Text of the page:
“Rather than defending this appalling record of disproportionately turning away poorer children at the gate, wouldn’t the Archbishop be better off doing something about it?”
This morning (2 May 2017), the Education Guardian published a probing (and excellent) interview by Peter Wilby with Malcolm McMahon, the Roman Catholic Archbishop of Liverpool and chair of the Catholic Education Service (CES). The Archbishop’s views on the role and ethos of the CES’ schools should trouble us all. Some examples.
Wilby rightly notes that the CES’ model approach to teaching relationships and sex education to children contains no mention of ‘homosexual’ or ‘gay’ at any stage, and when asked whether or not Catholic schools teach about gay relationships, the Archbishop limply replies that ‘Christian teaching “is at the centre of our schools”’. So far, so worrying. And it doesn’t get any better.
Asked if some pupils at Catholic schools have same-sex parents, the Archbishop gives the quite remarkable response: ‘Why would same-sex parents want to send their children to a Catholic school?’ Well, if the views of the Archbishop are the same as those espoused by his schools, why indeed.
This response may not be that surprising, but it is no less scandalous for it. This is a man responsible for overseeing the education of more than 800,000 children, and he is openly admitting that the 2,000 publicly funded schools in his charge are not necessarily appropriate for same-sex parents and their children. The Archbishop claims that Catholic schools would nonetheless treat ‘them’ with respect, but one wonders how much respect these schools can really be showing to people whose existence is ignored in everyday teaching or whose sexuality is described as sinful.
Moving on, the Archbishop appeared more than a little defensive when asked about the record of Catholic schools on serving the most needy in their communities. After McMahon misleadingly claimed that ‘the proportion of pupils in Catholic schools from deprived areas…[is] above average’, Wilby puts it to him that given the location of many Catholic schools in poor urban areas, they should actually be admitting far more poorer pupils than they do. The Archbishop responds: ‘You do this for a living, do you? You ask questions based on inaccurate information?’ A nerve struck.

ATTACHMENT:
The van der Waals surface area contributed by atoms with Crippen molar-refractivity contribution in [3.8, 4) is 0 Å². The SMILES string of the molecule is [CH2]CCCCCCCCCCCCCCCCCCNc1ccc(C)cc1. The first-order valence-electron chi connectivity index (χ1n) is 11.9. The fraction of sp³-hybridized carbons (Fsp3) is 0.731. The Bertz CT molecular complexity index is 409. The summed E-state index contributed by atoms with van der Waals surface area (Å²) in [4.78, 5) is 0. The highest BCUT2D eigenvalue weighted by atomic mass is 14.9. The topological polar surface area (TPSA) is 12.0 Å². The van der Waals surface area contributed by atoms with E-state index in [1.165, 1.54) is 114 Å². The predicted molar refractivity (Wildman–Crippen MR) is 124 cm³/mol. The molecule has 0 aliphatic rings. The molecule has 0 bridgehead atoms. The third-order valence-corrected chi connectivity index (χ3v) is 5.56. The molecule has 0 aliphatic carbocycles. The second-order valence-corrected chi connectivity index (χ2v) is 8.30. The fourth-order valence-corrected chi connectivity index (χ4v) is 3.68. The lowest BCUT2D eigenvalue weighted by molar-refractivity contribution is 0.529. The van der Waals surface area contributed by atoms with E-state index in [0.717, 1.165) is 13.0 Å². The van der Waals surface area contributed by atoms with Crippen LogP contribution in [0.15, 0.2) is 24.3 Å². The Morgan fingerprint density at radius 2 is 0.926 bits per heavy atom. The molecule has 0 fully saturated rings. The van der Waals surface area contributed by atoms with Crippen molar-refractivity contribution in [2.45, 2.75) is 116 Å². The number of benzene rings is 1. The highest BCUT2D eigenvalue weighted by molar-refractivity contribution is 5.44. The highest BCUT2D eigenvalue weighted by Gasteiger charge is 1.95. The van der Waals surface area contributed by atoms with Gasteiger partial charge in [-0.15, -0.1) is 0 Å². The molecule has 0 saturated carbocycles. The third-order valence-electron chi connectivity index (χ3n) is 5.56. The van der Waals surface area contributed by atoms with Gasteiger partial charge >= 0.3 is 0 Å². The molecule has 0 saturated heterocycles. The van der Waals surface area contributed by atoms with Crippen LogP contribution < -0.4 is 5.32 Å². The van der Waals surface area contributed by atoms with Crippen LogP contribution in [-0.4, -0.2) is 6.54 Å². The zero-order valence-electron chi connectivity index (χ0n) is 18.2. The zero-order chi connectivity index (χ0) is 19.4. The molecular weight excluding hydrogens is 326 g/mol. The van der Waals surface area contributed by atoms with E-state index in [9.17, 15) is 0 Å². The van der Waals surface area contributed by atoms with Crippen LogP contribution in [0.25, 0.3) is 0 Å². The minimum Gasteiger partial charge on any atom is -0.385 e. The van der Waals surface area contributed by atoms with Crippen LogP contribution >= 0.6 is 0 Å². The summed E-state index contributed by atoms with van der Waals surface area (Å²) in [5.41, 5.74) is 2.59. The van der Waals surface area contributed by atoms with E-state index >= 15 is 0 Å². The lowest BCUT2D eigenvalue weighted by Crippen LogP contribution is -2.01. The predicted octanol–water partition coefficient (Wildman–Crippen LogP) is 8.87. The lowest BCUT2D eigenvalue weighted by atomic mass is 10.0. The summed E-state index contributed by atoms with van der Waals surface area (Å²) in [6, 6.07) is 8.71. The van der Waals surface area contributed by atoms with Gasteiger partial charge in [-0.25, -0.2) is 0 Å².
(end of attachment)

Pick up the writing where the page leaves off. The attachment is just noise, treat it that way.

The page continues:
Far from being ‘based on inaccurate information’, Wilby’s questioning is precisely right. The evidence consistently reveals that Catholic schools admit far fewer poor children than they should given their areas. For instance, research conducted by the Fair Admissions Campaign using official government data found that Catholic schools admit a staggering 28% fewer children eligible for Free School Meals than they should given their local areas, while the Sutton Trust reported earlier this year that ‘faith’ schools (with Catholic schools among the worst offenders) are ‘three times as socially selective compared to their catchment area than non-faith schools’.
And we must be careful not to get sucked in by the CES’ consistently misleading language on this. As Wilby suggests, whilst Catholic schools are more likely to be situated in more deprived areas, this is not the same thing as being more likely to admit deprived pupils. In fact, analysis clearly shows that Catholic schools are even more likely to be in deprived areas than their pupils are. Situated in deprived areas they may be, but welcoming of deprived families they are not.
Rather than defending this appalling record of disproportionately turning away poorer children at the gate, not to mention children from certain ethnic minorities, wouldn’t the Archbishop be better off doing something about it? He doesn’t seem to think so.
Nor, indeed, is he ready to give up on the transparently false assertion that ‘by canon law, schools are forbidden to turn away Catholic parents in favour of non-Catholics’. This was the claim that ultimately led the Government to announce that it will be dropping the 50% cap on religious selection and no longer requiring new religious schools to keep at least half of their places open to all local children, irrespective of religion or belief. No matter that the CES’ canon-law claim has absolutely no basis in fact (see the British Humanist Association’s excellent briefing on this for details). And no matter that the 50% cap was a demonstrable success, significantly boosting both integration and the access of local families to their local schools, contrary to the Government’s own false assertions.
Wilby’s parting advice in his article is that if one is to find themselves speaking with the Archbishop, ‘it’s perhaps best to avoid the subject of who is allowed to go to Catholic schools, or what goes on behind their walls.’ Unfortunately, this is advice that the Government already seem to be acting upon.